- The Washington Times - Wednesday, October 25, 2006

Out and about

That was Margaret Carlson, the Washington editor of the Week magazine and a longtime Washington figure (she wrote for Time before that, and was managing editor of the New Republic, as well as Washington bureau chief for Esquire magazine, and editor of both Washington Weekly and the Legal Times of Washington) welcoming guests into her Northwest home last evening to toast Slate chief political correspondent John Dickerson and his new book, “On Her Trail: My Mother, Nancy Dickerson, TV News’ First Woman Star.”

Meanwhile, Washington’s younger crowd convened late into the night at the new Hotel Palomar on P Street NW, helping Grey Goose Vodka and Capitol File magazine crown the “Best Bartender in Washington.”

And the winner, as voted by D.C. bargoers: Alex Rivera of Gua-Rapo, the popular Latin American fusion restaurant in Arlington.

Fun facts: By day, Mr. Rivera is a program officer at the Academy for Educational Development. He also was lead singer in the rock band Stars Hide Fire, once featured on MTV. His winning cocktail is called “duck, duck, GOOSE!”

No morality here

Question: What ex-lawmaker, a Newt Gingrich disciple who swept into Congress during the 1994 Republican revolution, was once a roadie for the Allman Brothers band?

Answer: former Rep. Mark Foley, Florida Republican and centerpiece of the congressional page scandal.

Just one intriguing tidbit about Mr. Foley that Inside the Beltway learned yesterday, passed on by veteran investigative reporter Alicia Mundy, the Washington correspondent for the Seattle Times.

Miss Mundy recalled her wide-ranging interview several years ago with Mr. Foley when she worked for E! Online. He had just become Hollywood’s point man on Capitol Hill as chairman of the congressional Entertainment Industry Task Force.

“Looking back, I recall wondering at the time why a conservative Republican member of Congress followed Heather Locklear and ‘Dynasty.’ It was different from other political interviews,” she told us.

In fact, Mr. Foley told her about his personal relationships with actors Don Johnson (they used to play golf together) and Julia Roberts, and how he was star-struck with Miss Locklear.

He also spoke about his friendships with Gregg Allman, drummer Butch Trucks and guitarist Dickey Betts of the Allman Brothers (a former Palm Beach, Fla., real estate agent, Mr. Foley even sold Mr. Betts a house), and recalled the time he toured with the band.

“Yeah. It was crazy. I was on the bus. It was wild,” said Mr. Foley, adding that when the tour closed, “I ended up at one of the Allman Brothers’ houses in Vegas.”

Mr. Foley also was asked about his vote to block fellow Republican Rep. Henry J. Hyde’s so-called “culture amendment,” introduced in the wake of Colorado’s Columbine school shootings to curtail the extreme violence seen in some Hollywood films.

“We should not be the ones to tell the public what they should let their children see. We can’t be the divining rod for what’s moral or what’s decent,” he replied.

Asked why he didn’t march more in step with other Republican leaders on such issues, Mr. Foley said: “I admire William Bennett … and definitely John McCain. But they’re trying to blame society’s ills on one aspect only — entertainment. As for their impact — hey, I don’t think anyone sees a politician as being a moral leader.”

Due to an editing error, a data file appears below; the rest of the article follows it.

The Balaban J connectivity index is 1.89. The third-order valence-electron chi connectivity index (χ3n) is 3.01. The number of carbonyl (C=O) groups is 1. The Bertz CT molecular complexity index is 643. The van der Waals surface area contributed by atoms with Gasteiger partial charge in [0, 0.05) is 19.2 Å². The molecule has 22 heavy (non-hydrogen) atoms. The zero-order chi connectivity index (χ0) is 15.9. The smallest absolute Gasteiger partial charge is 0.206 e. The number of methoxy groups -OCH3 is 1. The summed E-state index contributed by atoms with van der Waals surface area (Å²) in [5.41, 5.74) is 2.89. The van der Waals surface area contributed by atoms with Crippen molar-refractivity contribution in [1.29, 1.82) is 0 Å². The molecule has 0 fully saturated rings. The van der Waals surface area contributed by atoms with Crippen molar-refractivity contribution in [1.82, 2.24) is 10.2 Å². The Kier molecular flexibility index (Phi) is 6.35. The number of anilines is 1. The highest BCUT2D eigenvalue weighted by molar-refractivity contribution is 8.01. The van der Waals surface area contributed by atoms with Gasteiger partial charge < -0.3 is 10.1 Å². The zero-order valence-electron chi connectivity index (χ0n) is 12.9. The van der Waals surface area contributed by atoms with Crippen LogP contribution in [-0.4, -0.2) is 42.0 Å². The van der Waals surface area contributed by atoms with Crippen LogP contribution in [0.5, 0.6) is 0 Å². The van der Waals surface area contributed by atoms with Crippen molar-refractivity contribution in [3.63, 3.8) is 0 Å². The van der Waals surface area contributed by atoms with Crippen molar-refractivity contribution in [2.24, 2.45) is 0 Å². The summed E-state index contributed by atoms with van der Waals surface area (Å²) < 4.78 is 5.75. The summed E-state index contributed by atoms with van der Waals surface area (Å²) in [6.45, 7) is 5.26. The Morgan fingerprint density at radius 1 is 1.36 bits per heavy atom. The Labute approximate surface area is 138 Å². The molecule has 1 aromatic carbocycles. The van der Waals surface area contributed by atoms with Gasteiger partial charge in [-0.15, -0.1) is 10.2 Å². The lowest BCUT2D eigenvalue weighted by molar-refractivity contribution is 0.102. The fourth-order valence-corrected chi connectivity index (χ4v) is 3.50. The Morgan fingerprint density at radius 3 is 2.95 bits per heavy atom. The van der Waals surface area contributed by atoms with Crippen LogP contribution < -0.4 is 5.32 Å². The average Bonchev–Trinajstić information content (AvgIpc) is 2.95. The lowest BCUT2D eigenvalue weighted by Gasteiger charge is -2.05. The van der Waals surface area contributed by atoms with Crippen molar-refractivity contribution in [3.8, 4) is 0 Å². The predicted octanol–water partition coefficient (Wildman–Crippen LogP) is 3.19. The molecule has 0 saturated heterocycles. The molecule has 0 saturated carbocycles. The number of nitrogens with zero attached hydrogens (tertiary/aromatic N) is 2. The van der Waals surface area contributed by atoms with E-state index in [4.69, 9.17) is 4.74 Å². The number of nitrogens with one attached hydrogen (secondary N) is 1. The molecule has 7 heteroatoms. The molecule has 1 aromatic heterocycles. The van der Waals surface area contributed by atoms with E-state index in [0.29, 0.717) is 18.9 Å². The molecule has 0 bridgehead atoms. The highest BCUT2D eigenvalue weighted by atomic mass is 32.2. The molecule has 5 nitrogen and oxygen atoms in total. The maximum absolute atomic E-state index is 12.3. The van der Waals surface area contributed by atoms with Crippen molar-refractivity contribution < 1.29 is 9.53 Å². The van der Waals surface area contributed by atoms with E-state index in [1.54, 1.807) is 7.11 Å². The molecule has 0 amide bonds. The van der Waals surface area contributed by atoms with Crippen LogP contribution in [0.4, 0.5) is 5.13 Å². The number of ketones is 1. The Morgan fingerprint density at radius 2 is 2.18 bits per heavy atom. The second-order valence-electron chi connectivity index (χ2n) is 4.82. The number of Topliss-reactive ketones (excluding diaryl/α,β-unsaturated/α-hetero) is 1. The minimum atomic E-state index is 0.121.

Plame game

Even if Republicans can’t bring themselves to read David Corn and MichaelIsikoff’s new book, “Hubris: The Inside Story of Spin, Scandal, and the Selling of the Iraq War,” they might find amusing the lengthy written exchange between the latter co-author and columnist BobNovak in the latest issue of one conservative Washington magazine.

“I was amused, to say the least, to see that my old friends at The Weekly Standard asked Bob Novak to review … the new book I co-authored with David Corn,” writes Mr. Isikoff, who wonders: “Was Scooter Libby unavailable?”

The Newsweek reporter cited “a few inaccuracies and misrepresentations” in the columnist’s critique — from events leading up to former CIA officer Valerie Plame’s being “outed” to Mr. Novak’s assertion that the book “comes close” to being “an unmitigated apologia” for former Ambassador Joseph C. Wilson IV, Mrs. Plame’s husband and critic of the Bush administration.

Finally, Mr. Isikoff takes issue with Mr. Novak’s portrayal of Mr. Corn, the Washington editor of the Nation magazine, as a left-wing polemicist more interested in furthering an ideological agenda than seeking the truth.

“If only some conservative journalists showed the same willingness to report stories that conflict with their initial assumptions,” he wrote in defense of Mr. Corn.

Mr. Novak?

“I regret that my friend Mike Isikoff, in his letter, is still peddling the story of Scooter Libby and Karl Rove attempting to discredit Wilson by revealing his wife’s intelligence background,” the columnist writes. “Apparently, he joins David Corn in not being able to accept that the conspiracy theory was demolished by his own book.”

John McCaslin, whose column is nationally syndicated, can be reached at 202/636-3284 or jmccaslin@washingtontimes.com.

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